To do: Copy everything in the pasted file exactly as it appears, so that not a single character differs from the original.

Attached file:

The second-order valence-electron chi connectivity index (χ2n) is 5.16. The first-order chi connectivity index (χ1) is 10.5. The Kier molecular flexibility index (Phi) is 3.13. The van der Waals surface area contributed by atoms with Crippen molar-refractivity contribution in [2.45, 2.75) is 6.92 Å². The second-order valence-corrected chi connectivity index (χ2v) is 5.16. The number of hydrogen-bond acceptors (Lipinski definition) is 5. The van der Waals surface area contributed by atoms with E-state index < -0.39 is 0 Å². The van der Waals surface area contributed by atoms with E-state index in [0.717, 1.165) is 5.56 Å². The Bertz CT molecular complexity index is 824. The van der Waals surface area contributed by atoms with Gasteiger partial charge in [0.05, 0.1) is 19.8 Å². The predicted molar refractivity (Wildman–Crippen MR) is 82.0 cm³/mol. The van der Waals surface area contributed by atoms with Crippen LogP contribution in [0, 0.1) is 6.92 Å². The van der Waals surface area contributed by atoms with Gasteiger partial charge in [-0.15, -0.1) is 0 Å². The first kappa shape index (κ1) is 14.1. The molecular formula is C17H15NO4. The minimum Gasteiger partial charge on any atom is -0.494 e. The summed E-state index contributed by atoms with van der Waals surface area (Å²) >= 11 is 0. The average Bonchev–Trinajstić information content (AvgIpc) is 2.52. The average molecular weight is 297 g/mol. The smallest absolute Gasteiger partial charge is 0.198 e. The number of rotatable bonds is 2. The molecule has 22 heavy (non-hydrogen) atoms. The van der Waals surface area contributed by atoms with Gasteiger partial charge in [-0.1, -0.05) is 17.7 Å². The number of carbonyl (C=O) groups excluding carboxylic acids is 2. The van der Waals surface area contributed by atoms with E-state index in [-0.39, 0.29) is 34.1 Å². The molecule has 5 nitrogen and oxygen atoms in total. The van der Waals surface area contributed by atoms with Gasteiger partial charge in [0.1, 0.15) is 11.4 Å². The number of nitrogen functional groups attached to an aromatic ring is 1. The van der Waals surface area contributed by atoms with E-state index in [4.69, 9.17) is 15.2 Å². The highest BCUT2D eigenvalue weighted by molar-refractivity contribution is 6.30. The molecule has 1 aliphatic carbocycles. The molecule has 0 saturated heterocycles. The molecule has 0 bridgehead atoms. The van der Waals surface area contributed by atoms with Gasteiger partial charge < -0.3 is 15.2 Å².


The second-order valence-electron chi connectivity index (χ2n) is 5.16. The first-order chi connectivity index (χ1) is 10.5. The Kier molecular flexibility index (Phi) is 3.13. The van der Waals surface area contributed by atoms with Crippen molar-refractivity contribution in [2.45, 2.75) is 6.92 Å². The second-order valence-corrected chi connectivity index (χ2v) is 5.16. The number of hydrogen-bond acceptors (Lipinski definition) is 5. The van der Waals surface area contributed by atoms with E-state index < -0.39 is 0 Å². The van der Waals surface area contributed by atoms with E-state index in [0.717, 1.165) is 5.56 Å². The Bertz CT molecular complexity index is 824. The van der Waals surface area contributed by atoms with Gasteiger partial charge in [0.05, 0.1) is 19.8 Å². The predicted molar refractivity (Wildman–Crippen MR) is 82.0 cm³/mol. The van der Waals surface area contributed by atoms with Crippen LogP contribution in [0, 0.1) is 6.92 Å². The van der Waals surface area contributed by atoms with Gasteiger partial charge in [-0.15, -0.1) is 0 Å². The first kappa shape index (κ1) is 14.1. The molecular formula is C17H15NO4. The minimum Gasteiger partial charge on any atom is -0.494 e. The summed E-state index contributed by atoms with van der Waals surface area (Å²) >= 11 is 0. The average Bonchev–Trinajstić information content (AvgIpc) is 2.52. The average molecular weight is 297 g/mol. The smallest absolute Gasteiger partial charge is 0.198 e. The number of rotatable bonds is 2. The molecule has 22 heavy (non-hydrogen) atoms. The van der Waals surface area contributed by atoms with Gasteiger partial charge in [-0.1, -0.05) is 17.7 Å². The number of carbonyl (C=O) groups excluding carboxylic acids is 2. The van der Waals surface area contributed by atoms with E-state index in [-0.39, 0.29) is 34.1 Å². The molecule has 5 nitrogen and oxygen atoms in total. The van der Waals surface area contributed by atoms with Gasteiger partial charge in [0.1, 0.15) is 11.4 Å². The number of nitrogen functional groups attached to an aromatic ring is 1. The van der Waals surface area contributed by atoms with E-state index in [4.69, 9.17) is 15.2 Å². The highest BCUT2D eigenvalue weighted by molar-refractivity contribution is 6.30. The molecule has 1 aliphatic carbocycles. The molecule has 0 saturated heterocycles. The molecule has 0 bridgehead atoms. The van der Waals surface area contributed by atoms with Gasteiger partial charge < -0.3 is 15.2 Å².